Cape Dory 25 Do-It-Yourself Refit

Cape Dory sloops-even those like the 25, which was not designed by Carl Alberg-have one of the most loyal followings among production boats. These loyal owners, added to a reputation for quality construction, enables Cape Dory boats to hold their resale value well, making them prime candidates for a do-it-yourself project boat like Practical Sailors test boat, Satori, a 1981 Cape Dory 25.Satori was purchased in 2008 in Sarasota, Fla., for $1,500. Although structurally sound for a boat her age, the interior had been gutted.Satoris sale price included an inventory of like-new sails, a new 5-horsepower Nissan outboard, and ground tackle. Completely rebuilding a boats interior would seem daunting to many, but Satori owner Jon Perkins is a carpenter by trade so he had the tools, resources, and know-how to get the job done. Cape Dory is an ideal fixer-upper boat, if the owner is up for the project. On today market, the Cape Dory 25 can fetch $3,000-$8,000. The pocket cruiser is also an excellent boat to fix and sail as a nice weekend cruiser for a family or a coastal cruiser for a couple.

Reading the Telltales on Your Sails

Even the most laid-back cruiser has days when he would like to get there an hour sooner. But speed is not the only reason to fine-tune sail trim. Proper sail trim can often eliminate the noise of motoring. Properly trimmed sails last longer.

‘Sprit Kit

Recently PS tested an OEM product that increased the light-air performance on one of our test platforms—a trailerable San Juan 23—and eased sailhandling in...

Sailmaker Survey Reveals Readers’ Favorites

Our informal online sailmaker poll generated 336 complete responses, not large enough to be statistically significant, but still useful, in our opinion. In total, readers recommended more than 100 different lofts. The responses are subjective to each respondent’s experience, making it impossible to fairly rank sailmakers based on the poll, so readers should consider this report an overview and use it accordingly in any sailmaker search. The responses can offer some insight into what can be expected of a specific sailmaker and what should be considered in the selection process.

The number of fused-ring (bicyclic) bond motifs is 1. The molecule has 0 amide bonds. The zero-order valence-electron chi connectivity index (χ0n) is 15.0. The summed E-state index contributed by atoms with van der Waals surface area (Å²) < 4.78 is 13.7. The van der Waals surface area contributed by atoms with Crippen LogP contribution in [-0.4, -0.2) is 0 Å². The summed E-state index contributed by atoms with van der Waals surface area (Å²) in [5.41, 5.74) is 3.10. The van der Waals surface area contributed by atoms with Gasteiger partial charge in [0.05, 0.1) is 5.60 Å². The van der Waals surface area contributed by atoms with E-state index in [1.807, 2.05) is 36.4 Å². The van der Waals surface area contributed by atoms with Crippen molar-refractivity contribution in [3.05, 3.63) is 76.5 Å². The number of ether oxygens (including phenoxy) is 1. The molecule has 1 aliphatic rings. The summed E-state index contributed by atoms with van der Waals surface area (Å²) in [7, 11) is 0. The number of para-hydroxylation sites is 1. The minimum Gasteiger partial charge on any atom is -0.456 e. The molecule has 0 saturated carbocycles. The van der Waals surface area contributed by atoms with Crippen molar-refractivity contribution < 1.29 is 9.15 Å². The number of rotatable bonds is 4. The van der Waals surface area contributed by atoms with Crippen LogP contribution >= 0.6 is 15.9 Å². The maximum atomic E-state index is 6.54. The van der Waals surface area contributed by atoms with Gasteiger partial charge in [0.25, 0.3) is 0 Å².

Verifying Material of Mystery Ropes

Using the wrong rope for the job is a recipe for failure. Fortunately, with a trained eye and a little knowledge of physical properties, making a rough identification is simple enough.

PS Advisor: Replacing Wire Rigging

Over the years, I’ve heard various timeframes for when to replace standing rigging, but I’ve never seen any empirical data to back up those recommendations. It would be very informative to know from a metallurgical/metal failure point of view estimated lifespans of the average wire used for standing rigging.

Penny Pincher Pawl Lube

Winch pawls require a different lube the rest of the winch. The only time they are moving is under practically no load, clicking along the ratchet wheel until the handle stops turning. A heavy packing of grease can stick and prevent full engagement, resulting in broken pawls, gouged ratchet wheels, and in the worse case, crew injury when the handle spins backwards.

Holt Allen Best Buy in Furling Leads

Options abound, but Holt Allen has the best price, while Garhauer's and Schaefer's seem the most durable.

The Cruising Sailor’s Drivetrain

When a cruising sailor starts thinking about exploring fjords and glaciers, he starts putting a little more thought into his boat’s diesel engine and drivetrain components. High-latitude cruising sailor Andy O’Grady writes about several parts that has served him well in extreme conditions: the Kiwiprop, the Manecraft dripless prop shaft seal, the PRM150 transmission, and the K&N reusable air filter.

Online Help for Autumn

Its getting to be that time of year, when many skippers haul out or head south. Fall also heralds the beginning of boat show season. Here are some PS articles from the online archives that are suited for the season.

Caring For Your Marine Diesel Engine

Expecting calms for most of the passage, we set out in a flat calm with 70 gallons of fuel. Six hours later, around mid-day, the engine wailed, screeched, clanged, and died. Hardly a ripple stirred the Gulf of Panama.